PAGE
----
Hit Squad: An interview with Chris Blundell

Hit Squad: An interview with Chris Blundell
| May 22, 2012

Chris Blundell is a musician turned filmmaker who has set out to make the world’s first feature length 8-bit film. Taking influences from across all media, Blundell plans to blend comedy with the pixilated gloss of early videogames. Part Spinal Tap part Codemonkeys, The Hit Squad could do for 8-bit animation what Family Guy did for fart jokes. I spoke to Chris recently over email about The Hit Squad

C&G Magazine: Could you tell our readers a little about yourself and how you go into filmmaking?

Chris Blundell: I’m originally a musician and, after watching a documentary on Duran Duran, I was inspired to make an album by a fake 80s band. That fake 80s band was called “The Hit Squad”, I wrote characters and their back-stories and before I knew it, I was writing scripts and stories for them. Then during the five years since I started the project I read every book I could on screenwriting, storytelling, writing dialogue, animating and everything else, just so I could know how this whole industry works. So, in summary: Getting into filmmaking happened by accidentally working too hard.

CGM: Are there any filmmakers that influence you and your work?

CB: I have a lot of influences from film, TV, music and videogames. Directors: Edgar Wright, Wachowski brothers, Coen Brothers, Christopher Nolan, Joss Whedon. Pretty much anything with awesome music, a lot of snappy dialogue, fighting and colour.

CGM: What is The Hit Squad?

CB: The Hit Squad is the world’s first movie made from pixel art. It’s an animated comedy movie about Roddy Stones and his washed up 80s band “The Hit Squad” as they try and get back their fame fortune and cocaine stash.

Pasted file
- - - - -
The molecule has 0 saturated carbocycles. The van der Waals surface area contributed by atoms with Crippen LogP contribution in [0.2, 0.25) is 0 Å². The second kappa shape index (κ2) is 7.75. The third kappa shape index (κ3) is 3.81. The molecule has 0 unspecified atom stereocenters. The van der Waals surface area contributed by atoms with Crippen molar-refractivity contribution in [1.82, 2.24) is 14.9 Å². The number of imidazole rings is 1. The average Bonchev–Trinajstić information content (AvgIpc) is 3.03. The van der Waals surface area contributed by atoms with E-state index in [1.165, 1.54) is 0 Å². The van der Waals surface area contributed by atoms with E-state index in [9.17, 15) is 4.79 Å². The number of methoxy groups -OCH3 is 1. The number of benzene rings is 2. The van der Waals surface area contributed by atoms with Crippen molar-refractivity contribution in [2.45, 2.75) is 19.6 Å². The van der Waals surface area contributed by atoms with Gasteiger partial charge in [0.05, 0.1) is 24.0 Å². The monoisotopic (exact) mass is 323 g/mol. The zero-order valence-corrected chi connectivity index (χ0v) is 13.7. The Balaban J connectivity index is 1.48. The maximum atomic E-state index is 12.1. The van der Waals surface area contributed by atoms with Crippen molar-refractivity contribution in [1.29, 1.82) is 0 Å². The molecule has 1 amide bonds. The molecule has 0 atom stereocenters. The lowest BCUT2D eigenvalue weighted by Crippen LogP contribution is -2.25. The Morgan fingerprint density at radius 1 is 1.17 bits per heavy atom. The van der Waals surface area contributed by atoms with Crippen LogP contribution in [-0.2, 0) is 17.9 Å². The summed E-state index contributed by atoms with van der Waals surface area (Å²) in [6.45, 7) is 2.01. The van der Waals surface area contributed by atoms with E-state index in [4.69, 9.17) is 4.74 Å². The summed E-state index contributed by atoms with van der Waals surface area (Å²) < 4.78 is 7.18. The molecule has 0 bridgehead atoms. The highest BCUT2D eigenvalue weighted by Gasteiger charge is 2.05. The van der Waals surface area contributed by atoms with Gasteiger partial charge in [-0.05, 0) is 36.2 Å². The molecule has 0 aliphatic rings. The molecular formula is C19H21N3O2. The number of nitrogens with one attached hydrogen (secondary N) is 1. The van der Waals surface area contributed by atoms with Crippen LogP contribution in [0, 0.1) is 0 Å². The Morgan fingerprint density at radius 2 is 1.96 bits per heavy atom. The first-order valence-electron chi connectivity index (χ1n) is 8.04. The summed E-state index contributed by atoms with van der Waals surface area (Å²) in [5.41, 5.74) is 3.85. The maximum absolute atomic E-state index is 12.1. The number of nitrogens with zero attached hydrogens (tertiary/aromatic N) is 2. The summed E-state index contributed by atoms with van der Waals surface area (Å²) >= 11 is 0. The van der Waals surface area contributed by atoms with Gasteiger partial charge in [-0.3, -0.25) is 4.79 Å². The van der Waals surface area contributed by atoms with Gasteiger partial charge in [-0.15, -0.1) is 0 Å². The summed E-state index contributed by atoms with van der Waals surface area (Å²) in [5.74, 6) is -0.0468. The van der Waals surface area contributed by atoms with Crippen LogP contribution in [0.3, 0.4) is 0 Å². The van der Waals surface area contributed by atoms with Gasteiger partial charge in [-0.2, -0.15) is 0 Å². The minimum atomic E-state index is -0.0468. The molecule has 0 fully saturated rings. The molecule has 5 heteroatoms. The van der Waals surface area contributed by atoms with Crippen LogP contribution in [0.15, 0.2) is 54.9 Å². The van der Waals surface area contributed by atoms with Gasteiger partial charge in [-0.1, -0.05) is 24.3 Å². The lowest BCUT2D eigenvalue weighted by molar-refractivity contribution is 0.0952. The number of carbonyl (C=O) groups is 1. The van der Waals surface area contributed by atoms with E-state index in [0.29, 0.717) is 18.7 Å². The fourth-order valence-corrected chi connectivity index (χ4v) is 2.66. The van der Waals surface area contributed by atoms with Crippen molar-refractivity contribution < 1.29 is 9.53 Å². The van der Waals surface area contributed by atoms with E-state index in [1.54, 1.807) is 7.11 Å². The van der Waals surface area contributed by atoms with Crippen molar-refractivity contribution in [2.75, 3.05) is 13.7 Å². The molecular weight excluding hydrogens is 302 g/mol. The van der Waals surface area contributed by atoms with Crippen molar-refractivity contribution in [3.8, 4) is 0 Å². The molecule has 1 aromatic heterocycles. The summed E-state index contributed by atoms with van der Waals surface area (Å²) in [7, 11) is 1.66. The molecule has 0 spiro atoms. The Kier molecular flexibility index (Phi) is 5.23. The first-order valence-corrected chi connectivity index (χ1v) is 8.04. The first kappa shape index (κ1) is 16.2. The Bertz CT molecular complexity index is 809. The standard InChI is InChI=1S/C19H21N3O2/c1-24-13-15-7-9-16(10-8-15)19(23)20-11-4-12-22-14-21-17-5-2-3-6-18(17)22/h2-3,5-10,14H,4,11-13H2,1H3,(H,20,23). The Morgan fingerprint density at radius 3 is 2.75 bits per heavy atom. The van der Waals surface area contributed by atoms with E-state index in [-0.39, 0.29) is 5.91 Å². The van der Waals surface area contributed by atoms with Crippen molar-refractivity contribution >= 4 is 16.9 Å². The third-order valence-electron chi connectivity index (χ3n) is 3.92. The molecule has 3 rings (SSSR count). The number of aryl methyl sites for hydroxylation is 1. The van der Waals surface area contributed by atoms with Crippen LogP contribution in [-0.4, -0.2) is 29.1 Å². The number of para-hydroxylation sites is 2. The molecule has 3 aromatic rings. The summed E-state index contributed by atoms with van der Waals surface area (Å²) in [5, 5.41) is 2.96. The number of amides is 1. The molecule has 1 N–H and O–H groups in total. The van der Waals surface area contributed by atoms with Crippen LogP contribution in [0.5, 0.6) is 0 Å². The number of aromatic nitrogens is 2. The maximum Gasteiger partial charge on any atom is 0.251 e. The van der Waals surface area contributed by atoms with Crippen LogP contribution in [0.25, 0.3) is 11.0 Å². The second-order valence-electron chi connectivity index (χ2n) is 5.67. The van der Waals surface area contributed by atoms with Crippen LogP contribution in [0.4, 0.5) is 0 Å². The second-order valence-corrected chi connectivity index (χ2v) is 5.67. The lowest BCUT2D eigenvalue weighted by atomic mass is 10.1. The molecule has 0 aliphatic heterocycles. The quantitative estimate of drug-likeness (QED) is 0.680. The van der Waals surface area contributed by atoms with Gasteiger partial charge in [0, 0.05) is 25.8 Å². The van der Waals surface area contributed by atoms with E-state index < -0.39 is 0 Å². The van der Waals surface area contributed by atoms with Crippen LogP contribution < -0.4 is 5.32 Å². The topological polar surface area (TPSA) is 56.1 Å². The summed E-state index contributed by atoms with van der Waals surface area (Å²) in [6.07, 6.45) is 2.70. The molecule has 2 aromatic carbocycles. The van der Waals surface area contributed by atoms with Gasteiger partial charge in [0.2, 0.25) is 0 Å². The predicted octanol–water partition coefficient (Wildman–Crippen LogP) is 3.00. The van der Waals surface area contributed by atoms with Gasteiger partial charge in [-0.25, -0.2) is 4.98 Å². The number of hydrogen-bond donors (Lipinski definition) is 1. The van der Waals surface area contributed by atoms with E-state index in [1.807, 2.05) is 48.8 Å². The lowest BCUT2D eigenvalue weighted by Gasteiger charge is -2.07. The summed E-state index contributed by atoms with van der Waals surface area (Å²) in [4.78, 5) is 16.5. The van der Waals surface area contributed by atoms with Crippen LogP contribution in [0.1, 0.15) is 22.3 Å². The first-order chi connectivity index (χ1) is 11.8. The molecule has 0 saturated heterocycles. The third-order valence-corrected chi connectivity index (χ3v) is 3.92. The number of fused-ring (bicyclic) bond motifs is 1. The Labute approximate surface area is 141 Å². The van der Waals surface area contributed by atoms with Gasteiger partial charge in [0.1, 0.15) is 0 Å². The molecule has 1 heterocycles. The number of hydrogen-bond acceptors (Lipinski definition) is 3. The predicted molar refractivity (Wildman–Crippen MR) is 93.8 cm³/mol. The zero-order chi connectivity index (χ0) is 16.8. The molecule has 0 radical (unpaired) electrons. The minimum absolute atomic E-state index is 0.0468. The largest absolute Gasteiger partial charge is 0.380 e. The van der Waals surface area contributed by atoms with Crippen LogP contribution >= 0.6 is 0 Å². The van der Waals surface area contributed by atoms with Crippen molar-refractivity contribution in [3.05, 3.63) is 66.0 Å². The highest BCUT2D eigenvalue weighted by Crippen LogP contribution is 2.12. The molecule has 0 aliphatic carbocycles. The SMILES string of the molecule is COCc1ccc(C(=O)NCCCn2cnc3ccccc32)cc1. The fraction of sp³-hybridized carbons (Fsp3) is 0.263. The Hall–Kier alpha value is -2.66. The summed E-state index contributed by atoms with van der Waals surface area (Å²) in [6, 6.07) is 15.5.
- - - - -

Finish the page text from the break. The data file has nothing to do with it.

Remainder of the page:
CGM: Why did you choose the 8-bit art style for this project?

CB: I wanted the style to fit the situation. The movie is about an 80s band that never moved on, I wanted to reflect that in the style of the movie. Their lives are 8-bit, repetitive, limited, few options, but there’s the scope for reinvention if they look for it. Plus I thought it would be funny for an 8-bit movie to be played in cinemas. ?

CGM: In addition to directing The Hit Squad you’re also writing it, what kind of humor can we expect from the film?

CB: It’s a huge mix of wit, slapstick, satire and boob jokes. Seriously, it is a mix of loads of things, I don’t like watching a comedy if its only slapstick or only monologuing, it has to have a balance. It also has to have a story otherwise it may as well be a sketch show.

CGM: Is it difficult taking on both writer and director roles at the same time?

CB: No, it’s awesome, I get two paychecks.

CGM: The 8-bit art style obviously has its roots in gaming, are there any specific games that were a big inspiration for this film?

CB: There’s a huge range of games inspired and are also referenced within the movie, not just 8-bit. From Metal Gear to Jet Set Willy, Pac-Man, GTA Vice City, Mario, Sonic all the way up to Halo. The film is really dense with tons of Easter eggs and gaming, pop culture and geek references. You’ll be pausing and rewinding to find them all!

CGM: Who is the target audience for this film and what do you hope those people will get out of it?

CB: I hate the idea of a “target audience”, it makes everything sound so rigid and boring. I wanted to make a movie that I’d want to see, so I suppose I’m the target audience. But I’m sure there’s more than one gamer-moviegeek-musicfan-retroenthusiast out there? Or is it just me and Joss Whedon?

That’s all the questions for you thanks for talking to us Chris.

You can learn more about The Hit Squad and funding the project at http://www.indiegogo.com/thehitsquad

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